Reducing Antipsychotic-Induced Weight Gain in Children With Metformin (GFMS)

The recruitment status of this study is unknown because the information has not been verified recently.
Verified June 2010 by Nationwide Children's Hospital.
Recruitment status was  Recruiting
Sponsor:
Information provided by:
Nationwide Children's Hospital
ClinicalTrials.gov Identifier:
NCT01231074
First received: September 13, 2010
Last updated: October 29, 2010
Last verified: June 2010
  Purpose

Recent but limited short term studies have shown that Metformin can slow down weight gain in obese children and in children with psychotropic-induced weight gain, two distinct pediatric populations that are at risk for obesity related co-morbid conditions. The purpose of this study is to conduct a long term prospective pilot cohort study to investigate the use of Metformin to prevent or decrease weight gain in two cohorts of children: 1) children with psychotropic induced weight gain on Metformin and 2) children with BMI above the 95th percentile on Metformin. Both study populations will be enrolled in a lifestyle weight management program


Condition Intervention Phase
Obesity
Weight Gain
Psychotropic Induced Weight Gain
Drug: Metformin
Phase 1

Study Type: Interventional
Study Design: Allocation: Non-Randomized
Intervention Model: Parallel Assignment
Masking: Open Label
Primary Purpose: Treatment
Official Title: Reducing Antipsychotic-Induced Weight Gain in Children With Metformin

Resource links provided by NLM:


Further study details as provided by Nationwide Children's Hospital:

Primary Outcome Measures:
  • Change in weight [ Time Frame: 6 months ] [ Designated as safety issue: No ]
    The change in weight(initial weight-final weight) at 4 weeks, 3 and 6 months. Each patient will have a weight trajectory, z-BMI calculated


Secondary Outcome Measures:
  • Weight trajectory based on length of intervention and factors that predict response to Metformin [ Time Frame: 6 months ] [ Designated as safety issue: Yes ]
    Weight trajectory based on length of intervention, ie. pattern of weight changes noted over 4 weeks, 3 and 6 months and factors that predict response to Metformin (baseline weight, body mass index, insulin level, HOMA-IR, insulin resistance calculated using fasting glucose to insulin ration


Estimated Enrollment: 96
Study Start Date: February 2010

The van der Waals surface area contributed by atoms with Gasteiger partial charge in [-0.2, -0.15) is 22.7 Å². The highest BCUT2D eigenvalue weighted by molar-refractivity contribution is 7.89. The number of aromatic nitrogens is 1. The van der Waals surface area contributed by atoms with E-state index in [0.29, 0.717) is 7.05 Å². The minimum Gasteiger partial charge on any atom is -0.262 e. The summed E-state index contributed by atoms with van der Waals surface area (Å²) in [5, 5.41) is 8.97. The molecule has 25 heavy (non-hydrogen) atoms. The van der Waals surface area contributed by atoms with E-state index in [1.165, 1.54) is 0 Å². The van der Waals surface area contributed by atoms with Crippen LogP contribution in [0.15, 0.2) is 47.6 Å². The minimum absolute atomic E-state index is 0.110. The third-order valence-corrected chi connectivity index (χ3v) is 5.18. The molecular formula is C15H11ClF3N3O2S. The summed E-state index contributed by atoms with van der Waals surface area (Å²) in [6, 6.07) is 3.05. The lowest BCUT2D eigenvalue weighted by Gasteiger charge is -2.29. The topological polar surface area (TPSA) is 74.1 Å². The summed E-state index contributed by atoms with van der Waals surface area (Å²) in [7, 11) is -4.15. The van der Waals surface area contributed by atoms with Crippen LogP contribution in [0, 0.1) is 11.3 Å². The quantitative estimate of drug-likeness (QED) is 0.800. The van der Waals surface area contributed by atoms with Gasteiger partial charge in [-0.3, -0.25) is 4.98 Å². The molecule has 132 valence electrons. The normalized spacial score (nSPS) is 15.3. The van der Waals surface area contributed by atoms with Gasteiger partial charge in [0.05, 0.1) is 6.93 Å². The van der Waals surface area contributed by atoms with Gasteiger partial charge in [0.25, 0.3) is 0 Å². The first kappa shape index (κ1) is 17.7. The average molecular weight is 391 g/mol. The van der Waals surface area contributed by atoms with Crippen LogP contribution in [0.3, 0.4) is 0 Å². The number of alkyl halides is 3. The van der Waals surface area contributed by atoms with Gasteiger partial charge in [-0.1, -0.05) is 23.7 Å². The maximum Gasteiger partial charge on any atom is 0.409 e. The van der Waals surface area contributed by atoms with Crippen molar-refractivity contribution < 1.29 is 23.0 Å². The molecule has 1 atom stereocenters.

Estimated Study Completion Date: May 2011
Estimated Primary Completion Date: February 2011 (Final data collection date for primary outcome measure)
Arms Assigned Interventions
Experimental: Psychotropic/metformin (PIW)

Inclusion Criteria:Psychotropic/metformin (PIW) Cohort: Children aged 10-17 years on psychotropic* medication with reported weight gain defined by 1 of the following: 1. >5% weight increase from the start of medication to 3 months on medication 2. Crossing into the 95th percentile for BMI 3. Crossing into the 85-95th percentile plus one obesity related complication

  • The subject will have to be on one of these medications in addition to the criteria above to be eligible for the study: haloperidol, perphenazine, clozapine, olanzapine, risperidone, quetiapine, ziprasidone, aripiprazole, thioridazine, fluphenazine, loxapine, mesoridazine, thiothixene or trifluoperazine
Drug: Metformin
Metformin dosing will be done as is typical in clinical practice. Doses will be titrated at 500mg daily for one week, to a maximum dose of 1000mg twice a day as tolerated by subject.
Other Names:
  • glucophage
  • fortamet
  • glucophage xr
  • glumetza
  • riomet
Experimental: Obese/metformin (OME)
Obese/metformin (OME) cohort: Children 10-17 years old with BMI >95th percentile and fasting insulin level>21.7U/L
Drug: Metformin
Metformin dosing will be done as is typical in clinical practice. Doses will be titrated at 500mg daily for one week, to a maximum dose of 1000mg twice a day as tolerated by subject.
Other Names:
  • glucophage
  • fortamet
  • glucophage xr
  • glumetza
  • riomet

Detailed Description: